November 9, 2012 Matthew 25:1-13
My favorite course this term (other than the I’m taking with Dr. Purves, of course) has been Introduction to Ethics. Christian Ethics asks Christians to think about how Christ is a part of the decisions they make every day. Christian Ethics insists that the fact that we are Christians matters when it comes to how we make decisions. Christian Ethics is not easy. This is a theme that we see reflected again and again in this morning’s parable.
Christian Ethics are at work in the parable of the 10 Bridesmaids because the text provides a positive, and a negative model of how the bridesmaids make their decisions about how they would prepare for the bridegroom’s delayed return. Both the foolish and the wise bridesmaids thought they were prepared to meet their bridegroom. The ethical question becomes how did the decisions the bridesmaids made before the wedding banquet affect whether or not they were prepared for the banquet?
The question of how our actions today impact whether or not we will be prepared for the future reminds me of one of my favorite TV Shows, Madame Secretary. The series explores the life of Elizabeth McCord as she prepares to make ethical decisions as the US Secretary of State. In the episode “The Operative,” Elizabeth tries to get her husband Henry, a Christian ethicist at Georgetown University, to change a student’s grade from a C to an A. She believes her preparations will save the life of one of her operatives because the student’s father is a powerful foreign national who could exert a lot of political pressure. Henry refuses to change the student’s grade.
Elizabeth and Henry’s dilemma is a good example of how Christian ethics are a part of the decisions Christians make every day. Elizabeth, like the foolish bridesmaids, is practicing situational ethics. Situational ethics asks us to make decisions based on the best possible immediate outcome in a given situation. The problem with situational ethics is that they only helps us prepare for present situations. That is exactly what made the foolish bridesmaids “foolish.” Their preparations for the bridegroom’s return were dependent upon a specific situation-him returning quickly. In preparing only for the present, Elizabeth, and the foolish bridesmaids, were unable to prepare for the future.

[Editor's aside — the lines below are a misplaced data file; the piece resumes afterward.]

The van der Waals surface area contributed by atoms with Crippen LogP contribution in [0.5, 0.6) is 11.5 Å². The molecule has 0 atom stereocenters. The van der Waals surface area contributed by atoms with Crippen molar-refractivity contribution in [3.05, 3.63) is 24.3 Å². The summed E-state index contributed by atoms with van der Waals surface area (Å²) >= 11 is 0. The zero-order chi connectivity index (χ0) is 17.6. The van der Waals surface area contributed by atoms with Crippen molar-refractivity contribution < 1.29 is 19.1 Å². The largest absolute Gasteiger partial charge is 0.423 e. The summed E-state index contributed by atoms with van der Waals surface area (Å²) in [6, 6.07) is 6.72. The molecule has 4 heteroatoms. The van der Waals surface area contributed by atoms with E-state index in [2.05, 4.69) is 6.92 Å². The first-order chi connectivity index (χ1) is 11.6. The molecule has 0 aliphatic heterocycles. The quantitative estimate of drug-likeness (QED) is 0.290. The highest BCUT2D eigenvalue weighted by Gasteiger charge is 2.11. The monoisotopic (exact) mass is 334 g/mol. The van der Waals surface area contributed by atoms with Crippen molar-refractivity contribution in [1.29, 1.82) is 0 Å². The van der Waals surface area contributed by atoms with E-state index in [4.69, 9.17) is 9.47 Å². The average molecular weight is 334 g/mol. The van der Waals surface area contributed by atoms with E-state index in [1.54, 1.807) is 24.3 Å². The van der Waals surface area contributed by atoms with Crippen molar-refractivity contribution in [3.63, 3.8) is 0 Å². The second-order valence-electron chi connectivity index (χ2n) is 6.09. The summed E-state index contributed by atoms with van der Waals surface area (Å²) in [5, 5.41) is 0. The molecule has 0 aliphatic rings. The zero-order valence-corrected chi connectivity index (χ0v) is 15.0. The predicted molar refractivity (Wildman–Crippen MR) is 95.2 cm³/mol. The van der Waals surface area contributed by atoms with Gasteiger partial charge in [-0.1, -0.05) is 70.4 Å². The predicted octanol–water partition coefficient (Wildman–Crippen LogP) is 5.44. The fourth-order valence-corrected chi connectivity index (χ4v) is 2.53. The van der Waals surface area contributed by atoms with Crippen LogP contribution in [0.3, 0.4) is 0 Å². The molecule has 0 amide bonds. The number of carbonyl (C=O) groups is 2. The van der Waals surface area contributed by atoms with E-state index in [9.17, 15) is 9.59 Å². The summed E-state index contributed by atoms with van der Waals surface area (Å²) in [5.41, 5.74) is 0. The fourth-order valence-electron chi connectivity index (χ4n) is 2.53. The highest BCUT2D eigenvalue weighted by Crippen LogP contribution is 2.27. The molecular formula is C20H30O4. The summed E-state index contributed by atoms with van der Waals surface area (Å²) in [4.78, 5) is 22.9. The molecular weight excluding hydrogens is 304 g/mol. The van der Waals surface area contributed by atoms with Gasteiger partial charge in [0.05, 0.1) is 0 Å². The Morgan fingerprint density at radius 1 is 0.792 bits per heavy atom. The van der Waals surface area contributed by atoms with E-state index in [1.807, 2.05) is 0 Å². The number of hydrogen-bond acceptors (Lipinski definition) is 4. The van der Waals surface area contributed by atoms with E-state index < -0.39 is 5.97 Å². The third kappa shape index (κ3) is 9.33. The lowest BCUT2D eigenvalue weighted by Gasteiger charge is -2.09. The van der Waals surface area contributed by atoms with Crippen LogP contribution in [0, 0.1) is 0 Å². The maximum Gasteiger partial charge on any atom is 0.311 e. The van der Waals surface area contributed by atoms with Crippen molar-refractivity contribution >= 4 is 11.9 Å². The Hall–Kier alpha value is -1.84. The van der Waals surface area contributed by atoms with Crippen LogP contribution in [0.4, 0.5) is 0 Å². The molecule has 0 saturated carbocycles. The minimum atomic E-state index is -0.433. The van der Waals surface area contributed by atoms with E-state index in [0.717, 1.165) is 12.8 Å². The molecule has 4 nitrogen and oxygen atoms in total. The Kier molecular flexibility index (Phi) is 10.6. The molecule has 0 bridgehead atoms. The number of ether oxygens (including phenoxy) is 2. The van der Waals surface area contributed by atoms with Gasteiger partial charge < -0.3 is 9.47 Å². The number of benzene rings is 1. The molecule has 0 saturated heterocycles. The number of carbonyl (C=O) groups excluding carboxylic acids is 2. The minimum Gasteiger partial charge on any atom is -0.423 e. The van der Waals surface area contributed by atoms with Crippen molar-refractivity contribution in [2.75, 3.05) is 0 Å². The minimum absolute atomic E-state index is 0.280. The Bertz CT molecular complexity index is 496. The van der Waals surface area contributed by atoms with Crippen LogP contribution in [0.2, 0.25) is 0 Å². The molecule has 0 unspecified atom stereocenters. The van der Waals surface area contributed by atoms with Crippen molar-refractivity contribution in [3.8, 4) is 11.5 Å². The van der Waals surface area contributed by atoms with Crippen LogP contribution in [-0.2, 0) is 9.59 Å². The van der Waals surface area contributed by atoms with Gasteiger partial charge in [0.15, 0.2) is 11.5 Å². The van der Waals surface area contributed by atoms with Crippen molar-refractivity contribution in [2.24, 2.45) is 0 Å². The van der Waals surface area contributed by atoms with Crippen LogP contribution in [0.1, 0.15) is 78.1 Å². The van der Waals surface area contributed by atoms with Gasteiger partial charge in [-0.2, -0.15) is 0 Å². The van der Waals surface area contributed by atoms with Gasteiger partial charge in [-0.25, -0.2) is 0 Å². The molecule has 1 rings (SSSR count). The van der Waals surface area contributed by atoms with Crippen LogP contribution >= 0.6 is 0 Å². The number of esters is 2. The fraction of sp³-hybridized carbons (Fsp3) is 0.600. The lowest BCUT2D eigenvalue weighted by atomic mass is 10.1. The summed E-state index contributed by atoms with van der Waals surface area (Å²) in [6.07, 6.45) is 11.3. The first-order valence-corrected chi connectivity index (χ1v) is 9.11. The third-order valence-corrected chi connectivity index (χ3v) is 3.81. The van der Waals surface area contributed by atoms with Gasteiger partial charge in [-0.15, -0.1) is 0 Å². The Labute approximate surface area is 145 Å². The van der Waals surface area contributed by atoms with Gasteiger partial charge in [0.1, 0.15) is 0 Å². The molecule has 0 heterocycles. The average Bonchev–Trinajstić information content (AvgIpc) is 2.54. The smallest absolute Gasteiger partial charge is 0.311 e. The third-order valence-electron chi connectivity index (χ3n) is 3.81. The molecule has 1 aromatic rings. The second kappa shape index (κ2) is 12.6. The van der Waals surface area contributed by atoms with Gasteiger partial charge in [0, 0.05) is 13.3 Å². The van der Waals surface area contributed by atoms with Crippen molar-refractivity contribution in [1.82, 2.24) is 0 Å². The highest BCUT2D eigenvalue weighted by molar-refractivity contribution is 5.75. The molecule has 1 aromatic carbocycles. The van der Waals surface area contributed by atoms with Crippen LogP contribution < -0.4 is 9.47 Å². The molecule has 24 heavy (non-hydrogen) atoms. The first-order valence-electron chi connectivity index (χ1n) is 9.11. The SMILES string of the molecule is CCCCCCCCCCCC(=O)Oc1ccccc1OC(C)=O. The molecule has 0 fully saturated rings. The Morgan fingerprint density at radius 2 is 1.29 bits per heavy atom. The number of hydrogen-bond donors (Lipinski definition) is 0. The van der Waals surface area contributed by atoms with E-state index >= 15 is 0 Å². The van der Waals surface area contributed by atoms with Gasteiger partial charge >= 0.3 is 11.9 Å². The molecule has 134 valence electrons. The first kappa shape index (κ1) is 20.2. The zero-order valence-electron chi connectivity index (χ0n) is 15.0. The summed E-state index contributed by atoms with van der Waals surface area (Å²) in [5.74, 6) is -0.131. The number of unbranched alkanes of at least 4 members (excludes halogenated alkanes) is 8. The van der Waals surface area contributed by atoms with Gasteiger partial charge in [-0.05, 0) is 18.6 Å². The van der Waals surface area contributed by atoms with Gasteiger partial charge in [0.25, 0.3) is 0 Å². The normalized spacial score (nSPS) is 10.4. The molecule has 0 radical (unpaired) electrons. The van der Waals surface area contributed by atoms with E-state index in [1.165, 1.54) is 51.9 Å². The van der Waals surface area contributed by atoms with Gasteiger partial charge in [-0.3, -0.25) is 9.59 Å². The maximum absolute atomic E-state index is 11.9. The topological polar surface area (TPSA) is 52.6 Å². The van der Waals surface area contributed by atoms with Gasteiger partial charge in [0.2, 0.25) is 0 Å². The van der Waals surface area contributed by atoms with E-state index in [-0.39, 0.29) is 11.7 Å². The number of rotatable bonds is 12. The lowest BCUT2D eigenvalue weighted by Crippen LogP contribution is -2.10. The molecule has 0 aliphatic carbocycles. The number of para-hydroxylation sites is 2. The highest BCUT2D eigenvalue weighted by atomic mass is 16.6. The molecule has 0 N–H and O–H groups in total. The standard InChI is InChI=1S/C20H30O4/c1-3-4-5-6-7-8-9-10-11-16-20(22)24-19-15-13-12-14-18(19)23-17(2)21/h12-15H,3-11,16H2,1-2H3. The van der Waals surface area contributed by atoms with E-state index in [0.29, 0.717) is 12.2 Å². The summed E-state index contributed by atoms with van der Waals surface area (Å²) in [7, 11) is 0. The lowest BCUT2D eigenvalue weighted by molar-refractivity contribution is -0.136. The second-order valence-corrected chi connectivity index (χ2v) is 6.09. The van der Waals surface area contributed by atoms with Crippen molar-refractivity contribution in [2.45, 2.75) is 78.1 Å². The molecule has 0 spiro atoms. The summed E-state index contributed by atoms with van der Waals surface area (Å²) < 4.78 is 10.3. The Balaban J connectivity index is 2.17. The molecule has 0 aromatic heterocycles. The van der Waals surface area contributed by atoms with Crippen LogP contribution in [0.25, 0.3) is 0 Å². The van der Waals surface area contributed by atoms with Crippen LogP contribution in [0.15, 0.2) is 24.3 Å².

Henry, like the wise bridesmaids, is practicing Christian Ethics. Christian Ethics insists that the fact that we are Christians determines how we make decisions. Henry believes that Christ calls him to live a life of integrity. Maintaining his integrity is more important than a good outcome for Elizabeth’s immediate situation, because to be ethical is to follow Christ. Christian Ethics allows Henry to prepare for present and future situations in the same way that bringing extra oil allowed the wise bridesmaids to prepare for the imminent or delayed arrival of their bridegroom.
As you can see from Elizabeth and Henry’s dilemma, Christian Ethics is not easy. Asking Christians to see Christ at work in the decisions they make can sometimes make decision making more, not less complicated. In our parable, the foolish bridesmaids were foolish because they did not prepare enough oil to meet the bridegroom’s delayed return. The problem is not that the foolish bridesmaids were not prepared. The problem is that the foolish bridesmaids were not prepared enough. The complicated ethical question this parable encourages us to wrestle with is how do we prepare for the bridegroom’s delayed return?
This parable invites us to understand the 10 bridesmaids as Christians with different understandings of when Christ, the bridegroom will return. The foolish bridesmaids took no extra oil with them. In taking no oil with them, they were unprepared for the bridegroom’s delay. They missed his return because they were out buying oil when he returned. The wise bridesmaids took flasks of oil with them so that they would be prepared in case the bridegroom was late.